Get Smart: How the CIA shapes Hollywood images

When

6.30pm–7.45pm

25 June 2015

Where

US Studies Centre

Topics

Culture

Over the last twenty years, the Central Intelligence Agency has actively worked with film and television creators to interest recruits, curtail criticisms, enhance public support and intimidate terrorists. In fact, the covert organisation has actively shaped some of Hollywood’s most popular texts, including movies such as The Recruit, Zero Dark Thirty, and Argo, as well as TV programs such as 24, Alias, The Agency, Covert Affairs and Homeland. In this talk by Associate Professor Tricia Jenkins from the Texas Christian University, participants learned what motivated the CIA to begin collaborating with Hollywood in the mid-1990s, how its efforts have helped re-define its public image, and the legal and ethical ramifications involved in the Hollywood-CIA relationship.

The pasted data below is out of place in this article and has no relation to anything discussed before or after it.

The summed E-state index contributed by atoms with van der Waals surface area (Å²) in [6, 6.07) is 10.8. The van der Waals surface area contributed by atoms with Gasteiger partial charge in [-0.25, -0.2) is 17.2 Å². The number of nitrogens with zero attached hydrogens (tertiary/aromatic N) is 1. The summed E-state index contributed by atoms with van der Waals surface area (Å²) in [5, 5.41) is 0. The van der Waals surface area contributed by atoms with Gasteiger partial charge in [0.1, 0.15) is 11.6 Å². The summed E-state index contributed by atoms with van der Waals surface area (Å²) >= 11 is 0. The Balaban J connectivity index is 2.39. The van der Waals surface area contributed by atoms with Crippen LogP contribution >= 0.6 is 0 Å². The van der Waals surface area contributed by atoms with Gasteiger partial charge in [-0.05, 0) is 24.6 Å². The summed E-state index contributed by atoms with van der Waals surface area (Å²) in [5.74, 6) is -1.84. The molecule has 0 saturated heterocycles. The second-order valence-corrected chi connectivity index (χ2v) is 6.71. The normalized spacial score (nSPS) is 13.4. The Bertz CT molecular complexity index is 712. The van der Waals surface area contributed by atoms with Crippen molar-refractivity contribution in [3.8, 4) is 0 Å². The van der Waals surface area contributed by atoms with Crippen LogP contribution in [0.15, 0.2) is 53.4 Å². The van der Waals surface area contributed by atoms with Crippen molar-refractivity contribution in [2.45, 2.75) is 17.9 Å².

Featuring

  • Associate Professor Tricia Jenkins
    Associate Professor of Film, TV and Digital Media, Bob Schieffer College of Communication, Texas Christian University

    Tricia Jenkins was a visitor at the US Studies Centre in June 2015. Jenkins is Associate Professor of Film, TV and Digital Media at Bob Schieffer College of Communication, Texas Christian University. Her latest research focuses on the ways that the CIA works with Hollywood in order to boost its public image. She is the author of The CIA in Hollywood: How the Agency Shapes Film and Television (University of Texas Press, 2012).